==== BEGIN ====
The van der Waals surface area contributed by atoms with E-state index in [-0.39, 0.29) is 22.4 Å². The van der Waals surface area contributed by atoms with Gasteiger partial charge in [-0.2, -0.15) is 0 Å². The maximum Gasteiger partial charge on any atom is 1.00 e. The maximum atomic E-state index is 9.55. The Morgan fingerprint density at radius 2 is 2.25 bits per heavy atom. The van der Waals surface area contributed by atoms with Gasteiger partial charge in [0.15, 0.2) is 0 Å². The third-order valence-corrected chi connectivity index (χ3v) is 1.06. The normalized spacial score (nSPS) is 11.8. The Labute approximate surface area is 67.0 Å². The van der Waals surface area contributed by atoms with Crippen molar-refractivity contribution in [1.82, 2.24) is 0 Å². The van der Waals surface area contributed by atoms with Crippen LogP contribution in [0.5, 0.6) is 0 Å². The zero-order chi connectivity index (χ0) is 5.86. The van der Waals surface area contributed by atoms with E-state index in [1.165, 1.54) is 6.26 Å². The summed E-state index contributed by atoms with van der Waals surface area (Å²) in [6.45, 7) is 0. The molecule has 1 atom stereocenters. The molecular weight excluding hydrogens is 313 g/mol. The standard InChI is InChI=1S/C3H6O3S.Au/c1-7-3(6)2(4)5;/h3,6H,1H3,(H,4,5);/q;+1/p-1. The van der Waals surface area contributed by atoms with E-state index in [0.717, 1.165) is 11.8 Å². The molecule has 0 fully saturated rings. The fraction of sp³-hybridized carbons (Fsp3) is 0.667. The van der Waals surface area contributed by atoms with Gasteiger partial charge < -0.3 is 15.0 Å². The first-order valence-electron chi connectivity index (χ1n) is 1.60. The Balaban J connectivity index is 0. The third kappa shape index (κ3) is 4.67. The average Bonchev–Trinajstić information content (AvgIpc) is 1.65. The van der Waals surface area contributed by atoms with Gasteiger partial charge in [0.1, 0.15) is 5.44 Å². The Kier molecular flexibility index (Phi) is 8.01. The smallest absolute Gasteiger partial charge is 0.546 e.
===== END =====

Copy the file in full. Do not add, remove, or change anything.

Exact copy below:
The van der Waals surface area contributed by atoms with E-state index in [-0.39, 0.29) is 22.4 Å². The van der Waals surface area contributed by atoms with Gasteiger partial charge in [-0.2, -0.15) is 0 Å². The maximum Gasteiger partial charge on any atom is 1.00 e. The maximum atomic E-state index is 9.55. The Morgan fingerprint density at radius 2 is 2.25 bits per heavy atom. The van der Waals surface area contributed by atoms with Gasteiger partial charge in [0.15, 0.2) is 0 Å². The third-order valence-corrected chi connectivity index (χ3v) is 1.06. The normalized spacial score (nSPS) is 11.8. The Labute approximate surface area is 67.0 Å². The van der Waals surface area contributed by atoms with Crippen molar-refractivity contribution in [1.82, 2.24) is 0 Å². The van der Waals surface area contributed by atoms with Crippen LogP contribution in [0.5, 0.6) is 0 Å². The zero-order chi connectivity index (χ0) is 5.86. The van der Waals surface area contributed by atoms with E-state index in [1.165, 1.54) is 6.26 Å². The summed E-state index contributed by atoms with van der Waals surface area (Å²) in [6.45, 7) is 0. The molecule has 1 atom stereocenters. The molecular weight excluding hydrogens is 313 g/mol. The standard InChI is InChI=1S/C3H6O3S.Au/c1-7-3(6)2(4)5;/h3,6H,1H3,(H,4,5);/q;+1/p-1. The van der Waals surface area contributed by atoms with E-state index in [0.717, 1.165) is 11.8 Å². The molecule has 0 fully saturated rings. The fraction of sp³-hybridized carbons (Fsp3) is 0.667. The van der Waals surface area contributed by atoms with Gasteiger partial charge < -0.3 is 15.0 Å². The first-order valence-electron chi connectivity index (χ1n) is 1.60. The Balaban J connectivity index is 0. The third kappa shape index (κ3) is 4.67. The average Bonchev–Trinajstić information content (AvgIpc) is 1.65. The van der Waals surface area contributed by atoms with Gasteiger partial charge in [0.1, 0.15) is 5.44 Å². The Kier molecular flexibility index (Phi) is 8.01. The smallest absolute Gasteiger partial charge is 0.546 e.